Concrete Trucks Work 24-Hour Days During Dam Remediation Project

The Challenge:

Constructing an entire barrier wall and work platform requiring nearly 300,000 cubic yards of concrete and 1,197 piles extending 275 feet into the bedrock below the foundation.

The Players:

Plyes Concrete
U.S. Army Corps of Engineers

The Process:                                                                              

The Wolf Creek Dam Remediation project in Jamestown, Ky., required nearly 300,000 cubic yards of concrete placed in constructing the entire barrier wall and work platform. Pyles Concrete of Columbia, Ky., used Oshkosh S-Series trucks, each with an 11-cubic-yard capacity, to deliver and place the concrete.

The Wolf Creek Dam Remediation project includes 1,197 piles that are each approximately four feet in diameter and extend 275 feet into bedrock below the foundation of the dam’s 4,000-foot-long embankment.

“The logistical challenges on this project were formidable, but together with the U.S. Army Corps of Engineers and very experienced contractors, we made a great team,” said Doug Pyles, president of Pyles Concrete. “We had 24 Oshkosh S-Series vehicles in our fleet during the project, and for many months the trucks were running 24 hours per day, six days a week, for four years. The S-Series vehicles were incredibly reliable; we purchased four new ones when the job began and the rest came from our existing fleet.”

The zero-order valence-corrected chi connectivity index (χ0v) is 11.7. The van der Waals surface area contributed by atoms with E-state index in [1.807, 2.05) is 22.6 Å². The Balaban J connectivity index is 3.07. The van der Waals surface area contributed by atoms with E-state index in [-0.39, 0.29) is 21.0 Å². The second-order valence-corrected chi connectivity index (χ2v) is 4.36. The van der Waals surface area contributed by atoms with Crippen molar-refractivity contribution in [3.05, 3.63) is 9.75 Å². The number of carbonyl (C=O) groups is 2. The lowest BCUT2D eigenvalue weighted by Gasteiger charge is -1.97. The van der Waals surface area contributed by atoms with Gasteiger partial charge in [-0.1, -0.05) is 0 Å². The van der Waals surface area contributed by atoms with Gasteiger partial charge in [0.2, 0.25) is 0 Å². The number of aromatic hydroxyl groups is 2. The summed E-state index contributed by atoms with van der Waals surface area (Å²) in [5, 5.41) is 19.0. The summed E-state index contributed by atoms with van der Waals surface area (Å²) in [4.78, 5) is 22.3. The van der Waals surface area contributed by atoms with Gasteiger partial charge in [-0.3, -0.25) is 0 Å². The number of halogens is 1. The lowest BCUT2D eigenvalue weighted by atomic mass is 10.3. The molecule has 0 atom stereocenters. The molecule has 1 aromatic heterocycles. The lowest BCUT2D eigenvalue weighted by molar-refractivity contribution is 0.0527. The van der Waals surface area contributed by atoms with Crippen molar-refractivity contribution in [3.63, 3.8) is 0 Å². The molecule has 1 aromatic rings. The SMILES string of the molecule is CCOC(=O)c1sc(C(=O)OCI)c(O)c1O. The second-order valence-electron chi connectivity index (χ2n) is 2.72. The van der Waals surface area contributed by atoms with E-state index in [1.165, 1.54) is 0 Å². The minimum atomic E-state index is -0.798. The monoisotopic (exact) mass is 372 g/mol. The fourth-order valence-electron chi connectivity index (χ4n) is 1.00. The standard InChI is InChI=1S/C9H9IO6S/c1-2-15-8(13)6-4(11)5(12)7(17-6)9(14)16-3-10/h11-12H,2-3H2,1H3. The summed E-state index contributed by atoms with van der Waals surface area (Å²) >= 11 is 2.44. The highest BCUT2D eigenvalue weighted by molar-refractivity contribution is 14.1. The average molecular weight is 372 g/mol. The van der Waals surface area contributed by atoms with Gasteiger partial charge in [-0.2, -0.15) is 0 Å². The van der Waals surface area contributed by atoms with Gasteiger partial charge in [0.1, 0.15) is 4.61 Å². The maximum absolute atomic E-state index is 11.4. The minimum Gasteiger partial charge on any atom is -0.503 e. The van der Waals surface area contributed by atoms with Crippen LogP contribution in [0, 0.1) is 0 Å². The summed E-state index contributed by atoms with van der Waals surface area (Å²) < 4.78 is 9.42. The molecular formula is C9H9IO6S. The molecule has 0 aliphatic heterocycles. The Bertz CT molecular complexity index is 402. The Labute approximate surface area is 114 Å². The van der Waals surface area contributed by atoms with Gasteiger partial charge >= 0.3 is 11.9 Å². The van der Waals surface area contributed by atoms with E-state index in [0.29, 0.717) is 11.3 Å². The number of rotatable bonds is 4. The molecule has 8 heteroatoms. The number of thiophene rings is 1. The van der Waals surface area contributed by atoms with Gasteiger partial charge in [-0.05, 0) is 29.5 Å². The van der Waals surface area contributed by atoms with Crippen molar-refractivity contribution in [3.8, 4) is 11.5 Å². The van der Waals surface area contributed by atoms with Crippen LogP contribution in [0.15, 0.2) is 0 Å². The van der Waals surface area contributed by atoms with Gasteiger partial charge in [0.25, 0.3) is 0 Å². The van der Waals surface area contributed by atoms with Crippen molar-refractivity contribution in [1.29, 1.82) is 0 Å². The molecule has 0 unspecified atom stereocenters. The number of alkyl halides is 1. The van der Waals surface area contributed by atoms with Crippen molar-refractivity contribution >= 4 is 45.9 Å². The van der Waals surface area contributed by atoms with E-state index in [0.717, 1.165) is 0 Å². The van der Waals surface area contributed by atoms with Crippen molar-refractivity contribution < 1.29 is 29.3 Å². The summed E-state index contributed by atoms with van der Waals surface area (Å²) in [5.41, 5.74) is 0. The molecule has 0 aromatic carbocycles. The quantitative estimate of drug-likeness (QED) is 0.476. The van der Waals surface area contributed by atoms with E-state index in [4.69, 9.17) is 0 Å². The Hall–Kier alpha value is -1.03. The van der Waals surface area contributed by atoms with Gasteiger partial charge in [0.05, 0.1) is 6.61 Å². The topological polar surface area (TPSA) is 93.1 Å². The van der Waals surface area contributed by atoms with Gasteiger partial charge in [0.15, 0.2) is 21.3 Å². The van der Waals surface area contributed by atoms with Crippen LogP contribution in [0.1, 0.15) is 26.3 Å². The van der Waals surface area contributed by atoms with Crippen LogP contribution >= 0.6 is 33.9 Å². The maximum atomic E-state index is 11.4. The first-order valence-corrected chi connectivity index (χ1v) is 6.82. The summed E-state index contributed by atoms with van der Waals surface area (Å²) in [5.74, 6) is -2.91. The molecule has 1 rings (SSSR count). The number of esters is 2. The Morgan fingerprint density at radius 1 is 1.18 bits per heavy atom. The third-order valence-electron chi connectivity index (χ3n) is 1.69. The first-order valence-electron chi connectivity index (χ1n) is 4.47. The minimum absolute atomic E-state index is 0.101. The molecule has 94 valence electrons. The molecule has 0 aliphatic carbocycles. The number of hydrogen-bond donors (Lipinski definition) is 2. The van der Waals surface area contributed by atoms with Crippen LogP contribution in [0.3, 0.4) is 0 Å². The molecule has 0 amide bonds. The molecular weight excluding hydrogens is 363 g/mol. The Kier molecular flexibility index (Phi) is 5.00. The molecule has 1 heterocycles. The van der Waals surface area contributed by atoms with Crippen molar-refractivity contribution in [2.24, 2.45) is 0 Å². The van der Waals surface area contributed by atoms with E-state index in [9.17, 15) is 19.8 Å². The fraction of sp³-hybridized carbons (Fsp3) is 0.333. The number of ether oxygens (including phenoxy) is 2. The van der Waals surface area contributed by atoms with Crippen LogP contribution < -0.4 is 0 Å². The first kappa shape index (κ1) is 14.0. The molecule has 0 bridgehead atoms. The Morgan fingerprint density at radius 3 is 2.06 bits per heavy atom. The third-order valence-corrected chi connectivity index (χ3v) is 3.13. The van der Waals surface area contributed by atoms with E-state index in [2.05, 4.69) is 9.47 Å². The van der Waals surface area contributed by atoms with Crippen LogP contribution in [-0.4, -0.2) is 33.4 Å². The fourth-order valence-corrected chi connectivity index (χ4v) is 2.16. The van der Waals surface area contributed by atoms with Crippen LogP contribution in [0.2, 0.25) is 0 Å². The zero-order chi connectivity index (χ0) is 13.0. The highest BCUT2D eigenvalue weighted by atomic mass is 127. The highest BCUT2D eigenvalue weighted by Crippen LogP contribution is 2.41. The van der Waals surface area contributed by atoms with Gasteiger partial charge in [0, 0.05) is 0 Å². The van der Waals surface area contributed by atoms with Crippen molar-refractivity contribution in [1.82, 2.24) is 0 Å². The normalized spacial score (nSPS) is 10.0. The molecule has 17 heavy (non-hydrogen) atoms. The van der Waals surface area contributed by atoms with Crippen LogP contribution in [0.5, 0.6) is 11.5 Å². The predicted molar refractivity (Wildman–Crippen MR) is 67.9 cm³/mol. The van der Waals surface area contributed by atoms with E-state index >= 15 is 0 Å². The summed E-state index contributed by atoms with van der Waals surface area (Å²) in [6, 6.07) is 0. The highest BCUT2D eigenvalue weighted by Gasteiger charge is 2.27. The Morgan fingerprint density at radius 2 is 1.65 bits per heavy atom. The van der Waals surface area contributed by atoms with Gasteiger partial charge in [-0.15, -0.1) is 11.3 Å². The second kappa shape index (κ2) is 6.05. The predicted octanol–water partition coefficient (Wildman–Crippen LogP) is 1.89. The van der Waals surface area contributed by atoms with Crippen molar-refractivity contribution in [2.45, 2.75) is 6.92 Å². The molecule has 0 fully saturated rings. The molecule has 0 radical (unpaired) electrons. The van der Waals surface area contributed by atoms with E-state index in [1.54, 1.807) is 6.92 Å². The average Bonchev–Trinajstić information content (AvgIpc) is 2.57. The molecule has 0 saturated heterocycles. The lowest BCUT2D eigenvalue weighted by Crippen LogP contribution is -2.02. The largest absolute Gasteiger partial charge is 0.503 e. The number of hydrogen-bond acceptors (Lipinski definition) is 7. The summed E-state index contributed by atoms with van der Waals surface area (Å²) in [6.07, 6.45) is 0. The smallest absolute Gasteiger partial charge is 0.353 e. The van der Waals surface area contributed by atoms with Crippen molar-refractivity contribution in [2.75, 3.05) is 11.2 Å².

In addition, concrete batch plant manufacturer, CON-E-CO (also part of the Oshkosh Commercial Group), played an important role on the project. Its LO-PRO portable batch plant was located near the site and mixed all of the concrete used at Wolf Creek Dam Remediation project.

Wolf Creek Dam is on the Cumberland River in south central Kentucky. The lake’s huge water storage capability provides downstream communities with important flood risk reduction. The dam’s water resources also provide commercial navigation, water supply, water quality, hydropower and environmental benefits.

“Lake Cumberland is the most famous feature of South Central Kentucky, so we were very proud to have been a part of this project,” Pyles said. “The stakes were pretty high, as well, with Nashville being downstream of the dam and the possibility of the dam failing before the repair work could be finished.”